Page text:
Free Press Journal

Agony Aunt helps you to deal with relationship problems


Cheating on boyfriend

I am a 22-year-old girl, and I am in a long distance in a relationship with a 28-year-old man. He has always taken care of me and is always there for me when I need to talk. Despite this, I crave for real time love and affection, which has led me to cheat on my boyfriend several times. I love my boyfriend very much but I am unable to stop cheating on him and I don’t have the courage to tell him either. I feel torn. What should I do?

Ans: The fact that you can’t stop cheating on him somewhere indicates that apart from you strongly feeling for him there is little or no hope left in the longevity of this relationship. It will be difficult for you to come clean and tell him the truth but not being truthful about it might create a lot of other issues which may be difficult to resolve. Your aim isn’t to justify your actions or blame it on the distance that has caused a rift in the relationship but highlight the fact that the long distance is something which you are unable to maintain despite strong feelings.

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Helping depressed friend

I have recently discovered that one of my best friends has been going through depression. Every time we go out or attend a party, she gets drunk and cries to me about how she feels ignored by the world, under confident, and less than average. I have tried comforting her many times, but I am unable to make a difference. Besides, she never discusses these issues with me when she is not drunk. I’m not sure how to help her.

Ans: Constant badgering her and seeking information might not be the best course of action as it might put her into a shell. Gradually nudge her towards opening about her issues when she is sober, try and reduce the drinking when she is with you and also rope in other trusted friends who can reduce the frequency of drinking. This will bring about a loss of crutch and she might open up to you willingly. You can also suggest her to go meet a counsellor who might help her to open up.

Pursuit of attractiveness
I am a 14-year-old girl, all my friends are slim and beautiful, and I feel like I am the least attractive and I have recently become obsessed with my weight and my diet. I don’t eat too much, I work out too much and I still don’t feel beautiful.  A lot of my family members have commented on how I’m losing weight, I know that they mean I look unhealthy, but I can’t help but feel good when I hear comments like that. How do I overcome this unhealthy relationship with my weight?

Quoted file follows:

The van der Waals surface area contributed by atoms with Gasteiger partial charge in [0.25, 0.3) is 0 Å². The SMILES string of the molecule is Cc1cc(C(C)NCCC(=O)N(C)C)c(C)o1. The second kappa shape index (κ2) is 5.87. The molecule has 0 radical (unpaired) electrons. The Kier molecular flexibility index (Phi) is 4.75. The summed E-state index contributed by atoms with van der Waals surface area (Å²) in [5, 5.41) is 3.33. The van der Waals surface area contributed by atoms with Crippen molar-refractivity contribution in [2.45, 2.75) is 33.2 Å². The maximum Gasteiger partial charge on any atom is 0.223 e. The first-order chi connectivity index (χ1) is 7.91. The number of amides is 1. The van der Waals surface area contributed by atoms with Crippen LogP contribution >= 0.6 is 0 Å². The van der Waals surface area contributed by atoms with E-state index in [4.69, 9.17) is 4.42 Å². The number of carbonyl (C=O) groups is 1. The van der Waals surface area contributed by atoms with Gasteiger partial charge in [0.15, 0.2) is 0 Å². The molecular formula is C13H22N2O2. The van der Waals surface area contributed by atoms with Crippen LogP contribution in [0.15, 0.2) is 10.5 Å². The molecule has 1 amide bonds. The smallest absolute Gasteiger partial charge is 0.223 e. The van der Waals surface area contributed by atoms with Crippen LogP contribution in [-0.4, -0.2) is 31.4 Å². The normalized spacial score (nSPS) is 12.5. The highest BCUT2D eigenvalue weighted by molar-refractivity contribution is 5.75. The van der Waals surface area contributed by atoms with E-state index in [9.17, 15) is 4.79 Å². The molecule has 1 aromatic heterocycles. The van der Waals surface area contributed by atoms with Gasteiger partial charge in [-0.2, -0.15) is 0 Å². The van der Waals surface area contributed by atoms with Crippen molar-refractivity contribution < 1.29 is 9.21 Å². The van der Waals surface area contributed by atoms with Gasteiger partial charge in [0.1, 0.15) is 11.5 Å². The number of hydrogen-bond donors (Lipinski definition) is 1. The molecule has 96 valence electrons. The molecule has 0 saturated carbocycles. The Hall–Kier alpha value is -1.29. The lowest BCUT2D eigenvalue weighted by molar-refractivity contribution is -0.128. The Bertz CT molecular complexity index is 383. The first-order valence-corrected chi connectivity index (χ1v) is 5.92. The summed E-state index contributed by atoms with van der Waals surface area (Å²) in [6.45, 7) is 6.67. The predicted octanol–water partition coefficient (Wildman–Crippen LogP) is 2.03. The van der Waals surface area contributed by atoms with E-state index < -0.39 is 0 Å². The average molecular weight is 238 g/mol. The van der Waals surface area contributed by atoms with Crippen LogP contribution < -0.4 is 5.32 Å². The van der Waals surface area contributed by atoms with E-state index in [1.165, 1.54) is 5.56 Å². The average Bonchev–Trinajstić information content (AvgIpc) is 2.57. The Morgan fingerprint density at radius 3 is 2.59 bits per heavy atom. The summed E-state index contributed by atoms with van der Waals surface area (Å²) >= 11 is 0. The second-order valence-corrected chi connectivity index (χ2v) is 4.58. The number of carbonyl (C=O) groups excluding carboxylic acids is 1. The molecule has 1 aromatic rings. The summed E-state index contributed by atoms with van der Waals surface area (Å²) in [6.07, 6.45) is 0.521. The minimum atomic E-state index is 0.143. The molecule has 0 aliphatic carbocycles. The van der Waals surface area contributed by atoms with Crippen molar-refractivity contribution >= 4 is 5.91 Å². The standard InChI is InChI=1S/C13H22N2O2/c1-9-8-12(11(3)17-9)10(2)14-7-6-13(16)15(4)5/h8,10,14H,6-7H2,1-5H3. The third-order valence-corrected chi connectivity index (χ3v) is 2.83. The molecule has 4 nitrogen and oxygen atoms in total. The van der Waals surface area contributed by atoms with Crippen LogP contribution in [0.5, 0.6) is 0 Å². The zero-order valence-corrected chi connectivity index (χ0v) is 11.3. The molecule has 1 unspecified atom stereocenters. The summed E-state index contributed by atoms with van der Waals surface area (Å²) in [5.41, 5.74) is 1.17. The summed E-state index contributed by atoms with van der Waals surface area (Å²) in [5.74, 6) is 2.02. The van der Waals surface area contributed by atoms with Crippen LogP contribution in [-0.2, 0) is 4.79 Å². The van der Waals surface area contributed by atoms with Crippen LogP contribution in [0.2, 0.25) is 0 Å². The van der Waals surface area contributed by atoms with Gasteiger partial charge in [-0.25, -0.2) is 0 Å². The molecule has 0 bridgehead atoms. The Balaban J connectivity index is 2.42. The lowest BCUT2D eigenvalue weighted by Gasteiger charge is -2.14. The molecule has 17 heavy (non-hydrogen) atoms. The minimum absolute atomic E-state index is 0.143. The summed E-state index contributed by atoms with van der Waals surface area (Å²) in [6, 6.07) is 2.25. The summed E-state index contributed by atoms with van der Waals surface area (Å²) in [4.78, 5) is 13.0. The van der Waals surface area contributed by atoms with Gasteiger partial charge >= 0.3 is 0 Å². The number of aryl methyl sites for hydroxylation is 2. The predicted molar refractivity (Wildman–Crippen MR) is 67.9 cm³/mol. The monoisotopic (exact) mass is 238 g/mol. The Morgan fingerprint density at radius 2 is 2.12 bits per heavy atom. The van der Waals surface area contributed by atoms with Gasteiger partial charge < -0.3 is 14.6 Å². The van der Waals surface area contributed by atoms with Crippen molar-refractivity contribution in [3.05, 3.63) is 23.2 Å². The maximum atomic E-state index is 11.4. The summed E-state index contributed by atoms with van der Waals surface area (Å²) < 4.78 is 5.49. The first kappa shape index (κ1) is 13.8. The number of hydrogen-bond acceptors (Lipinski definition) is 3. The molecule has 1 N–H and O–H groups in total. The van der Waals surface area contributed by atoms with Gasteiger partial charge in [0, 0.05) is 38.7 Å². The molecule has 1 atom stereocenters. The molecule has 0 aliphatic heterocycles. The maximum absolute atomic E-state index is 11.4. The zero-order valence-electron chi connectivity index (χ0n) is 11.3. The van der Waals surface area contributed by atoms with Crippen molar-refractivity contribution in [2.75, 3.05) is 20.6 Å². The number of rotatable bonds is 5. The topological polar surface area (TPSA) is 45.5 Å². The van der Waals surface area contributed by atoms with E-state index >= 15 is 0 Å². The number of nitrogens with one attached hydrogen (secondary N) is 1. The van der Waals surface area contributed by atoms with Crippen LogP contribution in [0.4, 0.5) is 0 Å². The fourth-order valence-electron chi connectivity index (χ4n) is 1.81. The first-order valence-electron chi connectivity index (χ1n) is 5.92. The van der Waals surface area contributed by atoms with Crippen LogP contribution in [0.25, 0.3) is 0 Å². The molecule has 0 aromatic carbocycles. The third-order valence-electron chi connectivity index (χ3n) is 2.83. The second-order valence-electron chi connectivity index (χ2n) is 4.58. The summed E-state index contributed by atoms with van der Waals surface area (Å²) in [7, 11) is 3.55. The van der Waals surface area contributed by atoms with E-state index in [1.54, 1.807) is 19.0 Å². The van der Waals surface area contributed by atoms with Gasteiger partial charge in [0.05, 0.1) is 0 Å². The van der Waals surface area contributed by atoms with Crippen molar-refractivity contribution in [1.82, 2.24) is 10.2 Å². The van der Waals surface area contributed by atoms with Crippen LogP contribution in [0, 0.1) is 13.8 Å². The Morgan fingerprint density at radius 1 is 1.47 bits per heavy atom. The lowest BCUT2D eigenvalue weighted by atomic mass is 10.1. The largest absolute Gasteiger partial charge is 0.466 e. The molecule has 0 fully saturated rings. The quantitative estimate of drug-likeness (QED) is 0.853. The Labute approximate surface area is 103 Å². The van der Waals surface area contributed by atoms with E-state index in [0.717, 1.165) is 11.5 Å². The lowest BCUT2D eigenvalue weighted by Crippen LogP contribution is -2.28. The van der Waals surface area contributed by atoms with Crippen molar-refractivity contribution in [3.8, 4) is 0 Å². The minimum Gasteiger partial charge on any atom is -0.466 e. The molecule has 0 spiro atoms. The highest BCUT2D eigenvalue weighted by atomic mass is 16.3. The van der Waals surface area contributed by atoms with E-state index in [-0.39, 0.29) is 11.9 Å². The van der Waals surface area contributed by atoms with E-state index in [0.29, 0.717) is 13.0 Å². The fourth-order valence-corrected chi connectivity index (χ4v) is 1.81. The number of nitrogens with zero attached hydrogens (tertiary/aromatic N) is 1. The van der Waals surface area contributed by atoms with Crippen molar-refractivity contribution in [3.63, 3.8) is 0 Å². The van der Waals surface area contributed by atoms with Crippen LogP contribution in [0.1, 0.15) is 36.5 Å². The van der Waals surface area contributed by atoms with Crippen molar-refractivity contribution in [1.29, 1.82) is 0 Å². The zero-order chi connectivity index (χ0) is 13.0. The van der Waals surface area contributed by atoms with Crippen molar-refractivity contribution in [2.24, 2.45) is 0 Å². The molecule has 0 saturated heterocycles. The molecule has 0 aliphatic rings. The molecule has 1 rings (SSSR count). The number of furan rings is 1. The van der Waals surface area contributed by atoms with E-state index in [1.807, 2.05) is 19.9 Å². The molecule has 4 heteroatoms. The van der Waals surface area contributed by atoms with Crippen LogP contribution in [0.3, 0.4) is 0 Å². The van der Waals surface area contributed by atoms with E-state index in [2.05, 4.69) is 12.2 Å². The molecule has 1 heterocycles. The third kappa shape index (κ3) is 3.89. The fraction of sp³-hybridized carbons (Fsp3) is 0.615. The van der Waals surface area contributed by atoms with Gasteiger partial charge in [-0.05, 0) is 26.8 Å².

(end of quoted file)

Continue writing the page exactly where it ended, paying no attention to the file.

Ans: Weight and beauty are often misinterpreted and sadly we fall prey to it often. The obsession with weight will cease to exist when you start placing realistic goals for yourself rather than unrealistic ones also comparing yourself to others. Your body type is way different than that of others and this difference will always exist so rather than being disappointed that you aren’t as slim as XYZ or as attractive as abc, you can shift that focus on your strengths and work on them. Exercise and eat a healthy diet but in moderation, as anything is done in excess leads to detrimental effects.

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A Mother’s turmoil

My son is currently in elementary school. On an average day, he feels highly stressed and unable to cope with everything around him. He often doesn’t understand what happens in classrooms and is hardly passing. Many teachers have approached us asking us to test him for learning disorders. However, my husband, who is the person who could pay for this, is completely against the idea. He is in denial about the possibility of a learning disorder and will refuse to accept that his son is “abnormal”. I want our son to get the help he needs but whenever I approach my husband about it he either shuts me out or fights with me. What do I do to ensure the best for my family?

Ans: The idea of ‘learning disability’ is often misunderstood by a lot of people as they confuse it with some abnormality which brackets a child to be ‘dumb’. You could bring in some literature for your husband to read about learning disability or bring him in to speak to a special educator at your son’s school. The handwriting, his grades, his performance in school could be enough facts indicating the possibility of some learning issue, highlight that as well. Another way to go about this would be that you could start with some remedial intervention and see the difference in his performance and then rope in your husband with the change in the result for him to see the difference.